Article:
As a Black woman in America, I have never known a time in my life when I have felt more unsafe, vulnerable and unprotected. This acute sense of insecurity is sometimes a challenge to articulate. It is, however, a real and shared experience among the many Black women in my life and we continue struggling to give it voice. Behind closed doors, Black women increasingly describe feeling disdained, disregarded, rejected and dismissed. This societal hostility is a widespread sentiment that is not limited by socio-economic background, education, geography or age and was crystallized in the recent case of Shirley Sherrod.
The source of these feelings and experiences come from the larger society, but sadly, too frequently they come from within our own community. Whether in the projection of a caricature of our image in media, the unequal treatment and harsh punishments of the workplace or in the dismissal of our most urgent needs by law enforcement authorities and media, it seems that the attacks on Black women are endless and coming from all angles. Even our own men have taken to attacking us in public forums about everything from being "too demanding," "too angry" and the laughable charge of "having too high standards," to the most recent attack of not being fit for marriage.
I do not know what Black women ever did to merit this pattern of assault, but I do know this: this hostility is not good for the overall health and progress of Black communities as a whole and by extension for the whole of America. And here is why:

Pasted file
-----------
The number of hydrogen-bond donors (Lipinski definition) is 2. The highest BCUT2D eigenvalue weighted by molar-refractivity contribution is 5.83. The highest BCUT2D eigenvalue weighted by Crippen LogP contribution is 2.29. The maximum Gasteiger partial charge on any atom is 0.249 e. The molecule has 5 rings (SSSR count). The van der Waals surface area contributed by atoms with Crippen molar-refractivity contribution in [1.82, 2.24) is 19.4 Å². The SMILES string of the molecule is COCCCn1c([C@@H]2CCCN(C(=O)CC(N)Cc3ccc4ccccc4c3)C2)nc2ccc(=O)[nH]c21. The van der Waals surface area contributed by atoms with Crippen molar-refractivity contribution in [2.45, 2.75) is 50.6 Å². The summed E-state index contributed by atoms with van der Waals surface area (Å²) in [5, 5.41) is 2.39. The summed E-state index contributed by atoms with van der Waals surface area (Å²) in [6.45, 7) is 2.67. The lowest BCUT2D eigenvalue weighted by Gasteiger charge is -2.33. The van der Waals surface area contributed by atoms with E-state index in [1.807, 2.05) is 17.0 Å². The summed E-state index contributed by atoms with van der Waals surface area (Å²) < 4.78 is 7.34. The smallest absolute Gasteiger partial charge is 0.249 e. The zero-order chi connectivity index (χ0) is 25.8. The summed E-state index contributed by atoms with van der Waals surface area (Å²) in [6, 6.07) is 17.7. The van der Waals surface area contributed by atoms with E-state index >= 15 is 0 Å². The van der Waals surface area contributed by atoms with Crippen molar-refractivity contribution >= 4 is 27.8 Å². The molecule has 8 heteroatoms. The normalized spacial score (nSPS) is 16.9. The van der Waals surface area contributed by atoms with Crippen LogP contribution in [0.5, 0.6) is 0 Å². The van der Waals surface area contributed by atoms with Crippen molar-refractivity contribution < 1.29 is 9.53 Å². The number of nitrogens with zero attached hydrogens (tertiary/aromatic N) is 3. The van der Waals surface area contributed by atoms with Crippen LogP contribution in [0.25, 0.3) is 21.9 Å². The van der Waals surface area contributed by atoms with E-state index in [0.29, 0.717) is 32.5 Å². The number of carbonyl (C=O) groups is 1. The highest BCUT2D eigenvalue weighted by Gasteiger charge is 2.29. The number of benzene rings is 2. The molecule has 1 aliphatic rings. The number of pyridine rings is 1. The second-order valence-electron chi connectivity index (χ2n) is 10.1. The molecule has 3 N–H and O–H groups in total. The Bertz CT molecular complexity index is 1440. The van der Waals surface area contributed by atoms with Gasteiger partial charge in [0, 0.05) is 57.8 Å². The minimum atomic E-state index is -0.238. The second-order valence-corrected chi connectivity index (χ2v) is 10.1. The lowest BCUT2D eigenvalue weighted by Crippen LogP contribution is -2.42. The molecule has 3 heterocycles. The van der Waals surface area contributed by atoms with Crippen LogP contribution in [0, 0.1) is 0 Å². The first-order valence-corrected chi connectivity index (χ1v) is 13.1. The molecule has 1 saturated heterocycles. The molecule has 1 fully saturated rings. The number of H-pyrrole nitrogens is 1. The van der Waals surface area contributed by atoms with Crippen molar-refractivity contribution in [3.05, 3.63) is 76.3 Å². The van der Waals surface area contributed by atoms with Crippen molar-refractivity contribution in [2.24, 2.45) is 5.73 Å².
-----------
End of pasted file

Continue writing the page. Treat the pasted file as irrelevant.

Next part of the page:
If Not in the Spirit of Human Decency, Think Pragmatically
It seems, at best, reckless and counterproductive to either participate in or bear witness to the politicized vilification, demonization and objectification of Black women. This is especially true when coming from within the Black community when these facts are considered: more than half of Black households are headed by Black women - some reports indicate as many as 69%; in the 2008 election cycle, 68% of Black women voted for Barack Obama, and by default for the Democratic party; 85% of the brand purchasing decisions by Black consumers are made by Black women - even in two income households many Black men unabashedly admit they defer financial decision-making to their wife or partner; and on Sundays, Wednesdays and Fridays, Black churches are filled primarily with Black women. These are all solid indicators of economic, political, social and cultural value in our democracy. In plain terms, Black women are a surefire voting bloc, a special-interest group, a considerable consumer group, a tax base and clearly the core tithing base in Black churches. With all of the economic, political, social and cultural struggles Black communities are confronted with today, the last thing the community and America can afford is alienating and offending the primary people who hold it together - Black women.
In the days after the Shirley Sherrod take down, I did not hear one voice of influence, advocacy or power stepping-up to protect or defend her. Indeed, any number of talking heads filled their airtime going after the usual easy targets, but I did not hear anyone - specifically Black elected officials, institutional or civic leadership or clergy - hold to account either the White House or the oldest civil rights organization for so readily going after a Black woman in the most demeaning, humiliating and public way. On any other matter of an offense to Black people, America's Black elite, intellectuals, clergy, civil rights organizations and elected leadership trip all over themselves to insert their opinion.
Evidence of Black on Black Classism, Elitism and Sexism